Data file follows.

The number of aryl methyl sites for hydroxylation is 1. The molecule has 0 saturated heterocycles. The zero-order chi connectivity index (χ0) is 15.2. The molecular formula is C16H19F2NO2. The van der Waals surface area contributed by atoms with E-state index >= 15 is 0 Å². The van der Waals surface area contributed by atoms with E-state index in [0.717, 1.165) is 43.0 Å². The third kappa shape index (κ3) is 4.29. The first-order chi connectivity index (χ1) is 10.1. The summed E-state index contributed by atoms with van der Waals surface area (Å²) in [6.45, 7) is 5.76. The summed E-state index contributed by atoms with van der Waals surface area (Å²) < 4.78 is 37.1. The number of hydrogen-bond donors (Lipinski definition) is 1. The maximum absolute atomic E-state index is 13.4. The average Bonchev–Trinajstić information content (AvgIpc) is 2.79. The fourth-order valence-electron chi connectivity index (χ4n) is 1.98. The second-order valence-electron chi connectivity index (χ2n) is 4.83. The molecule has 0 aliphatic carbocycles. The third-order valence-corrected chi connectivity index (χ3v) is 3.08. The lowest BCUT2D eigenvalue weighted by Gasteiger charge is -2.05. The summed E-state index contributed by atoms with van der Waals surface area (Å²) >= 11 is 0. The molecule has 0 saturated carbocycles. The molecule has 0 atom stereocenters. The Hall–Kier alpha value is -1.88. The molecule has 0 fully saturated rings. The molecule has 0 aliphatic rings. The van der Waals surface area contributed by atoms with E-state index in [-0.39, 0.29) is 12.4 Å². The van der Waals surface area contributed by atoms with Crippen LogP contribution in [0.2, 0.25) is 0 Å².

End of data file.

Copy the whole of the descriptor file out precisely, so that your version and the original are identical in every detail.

The number of aryl methyl sites for hydroxylation is 1. The molecule has 0 saturated heterocycles. The zero-order chi connectivity index (χ0) is 15.2. The molecular formula is C16H19F2NO2. The van der Waals surface area contributed by atoms with E-state index >= 15 is 0 Å². The van der Waals surface area contributed by atoms with E-state index in [0.717, 1.165) is 43.0 Å². The third kappa shape index (κ3) is 4.29. The first-order chi connectivity index (χ1) is 10.1. The summed E-state index contributed by atoms with van der Waals surface area (Å²) in [6.45, 7) is 5.76. The summed E-state index contributed by atoms with van der Waals surface area (Å²) < 4.78 is 37.1. The number of hydrogen-bond donors (Lipinski definition) is 1. The maximum absolute atomic E-state index is 13.4. The average Bonchev–Trinajstić information content (AvgIpc) is 2.79. The fourth-order valence-electron chi connectivity index (χ4n) is 1.98. The second-order valence-electron chi connectivity index (χ2n) is 4.83. The molecule has 0 aliphatic carbocycles. The third-order valence-corrected chi connectivity index (χ3v) is 3.08. The lowest BCUT2D eigenvalue weighted by Gasteiger charge is -2.05. The summed E-state index contributed by atoms with van der Waals surface area (Å²) >= 11 is 0. The molecule has 0 saturated carbocycles. The molecule has 0 atom stereocenters. The Hall–Kier alpha value is -1.88. The molecule has 0 fully saturated rings. The molecule has 0 aliphatic rings. The van der Waals surface area contributed by atoms with E-state index in [-0.39, 0.29) is 12.4 Å². The van der Waals surface area contributed by atoms with Crippen LogP contribution in [0.2, 0.25) is 0 Å².